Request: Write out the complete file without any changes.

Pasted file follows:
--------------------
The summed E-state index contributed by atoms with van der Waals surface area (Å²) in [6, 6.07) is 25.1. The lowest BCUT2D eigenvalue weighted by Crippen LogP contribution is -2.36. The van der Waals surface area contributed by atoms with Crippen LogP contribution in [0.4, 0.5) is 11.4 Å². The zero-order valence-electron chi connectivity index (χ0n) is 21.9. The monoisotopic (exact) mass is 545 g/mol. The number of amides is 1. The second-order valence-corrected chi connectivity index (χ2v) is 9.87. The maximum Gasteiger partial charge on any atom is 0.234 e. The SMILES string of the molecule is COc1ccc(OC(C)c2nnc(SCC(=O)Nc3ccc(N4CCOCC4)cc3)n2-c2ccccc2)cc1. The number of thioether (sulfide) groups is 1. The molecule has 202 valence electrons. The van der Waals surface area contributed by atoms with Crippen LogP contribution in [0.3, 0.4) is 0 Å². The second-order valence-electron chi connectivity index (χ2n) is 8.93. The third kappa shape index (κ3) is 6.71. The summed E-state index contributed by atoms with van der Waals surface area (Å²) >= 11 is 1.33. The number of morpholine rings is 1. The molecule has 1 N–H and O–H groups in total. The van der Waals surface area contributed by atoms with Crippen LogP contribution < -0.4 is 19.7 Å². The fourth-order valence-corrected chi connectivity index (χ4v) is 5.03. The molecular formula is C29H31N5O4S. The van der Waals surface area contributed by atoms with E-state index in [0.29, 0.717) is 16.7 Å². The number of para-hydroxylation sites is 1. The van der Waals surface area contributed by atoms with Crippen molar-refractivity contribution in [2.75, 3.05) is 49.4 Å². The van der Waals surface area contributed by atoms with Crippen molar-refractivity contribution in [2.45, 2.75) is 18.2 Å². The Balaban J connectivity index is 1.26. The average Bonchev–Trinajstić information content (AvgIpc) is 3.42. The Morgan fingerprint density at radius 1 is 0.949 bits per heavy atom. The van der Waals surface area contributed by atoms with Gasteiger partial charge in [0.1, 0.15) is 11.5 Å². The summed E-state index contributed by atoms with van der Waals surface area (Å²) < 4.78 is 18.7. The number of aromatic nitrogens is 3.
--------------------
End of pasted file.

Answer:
The summed E-state index contributed by atoms with van der Waals surface area (Å²) in [6, 6.07) is 25.1. The lowest BCUT2D eigenvalue weighted by Crippen LogP contribution is -2.36. The van der Waals surface area contributed by atoms with Crippen LogP contribution in [0.4, 0.5) is 11.4 Å². The zero-order valence-electron chi connectivity index (χ0n) is 21.9. The monoisotopic (exact) mass is 545 g/mol. The number of amides is 1. The second-order valence-corrected chi connectivity index (χ2v) is 9.87. The maximum Gasteiger partial charge on any atom is 0.234 e. The SMILES string of the molecule is COc1ccc(OC(C)c2nnc(SCC(=O)Nc3ccc(N4CCOCC4)cc3)n2-c2ccccc2)cc1. The number of thioether (sulfide) groups is 1. The molecule has 202 valence electrons. The van der Waals surface area contributed by atoms with Crippen LogP contribution in [0.3, 0.4) is 0 Å². The second-order valence-electron chi connectivity index (χ2n) is 8.93. The third kappa shape index (κ3) is 6.71. The summed E-state index contributed by atoms with van der Waals surface area (Å²) >= 11 is 1.33. The number of morpholine rings is 1. The molecule has 1 N–H and O–H groups in total. The van der Waals surface area contributed by atoms with Crippen LogP contribution < -0.4 is 19.7 Å². The fourth-order valence-corrected chi connectivity index (χ4v) is 5.03. The molecular formula is C29H31N5O4S. The van der Waals surface area contributed by atoms with E-state index in [0.29, 0.717) is 16.7 Å². The number of para-hydroxylation sites is 1. The van der Waals surface area contributed by atoms with Crippen molar-refractivity contribution in [2.75, 3.05) is 49.4 Å². The van der Waals surface area contributed by atoms with Crippen molar-refractivity contribution in [2.45, 2.75) is 18.2 Å². The Balaban J connectivity index is 1.26. The average Bonchev–Trinajstić information content (AvgIpc) is 3.42. The Morgan fingerprint density at radius 1 is 0.949 bits per heavy atom. The van der Waals surface area contributed by atoms with Gasteiger partial charge in [0.1, 0.15) is 11.5 Å². The summed E-state index contributed by atoms with van der Waals surface area (Å²) < 4.78 is 18.7. The number of aromatic nitrogens is 3.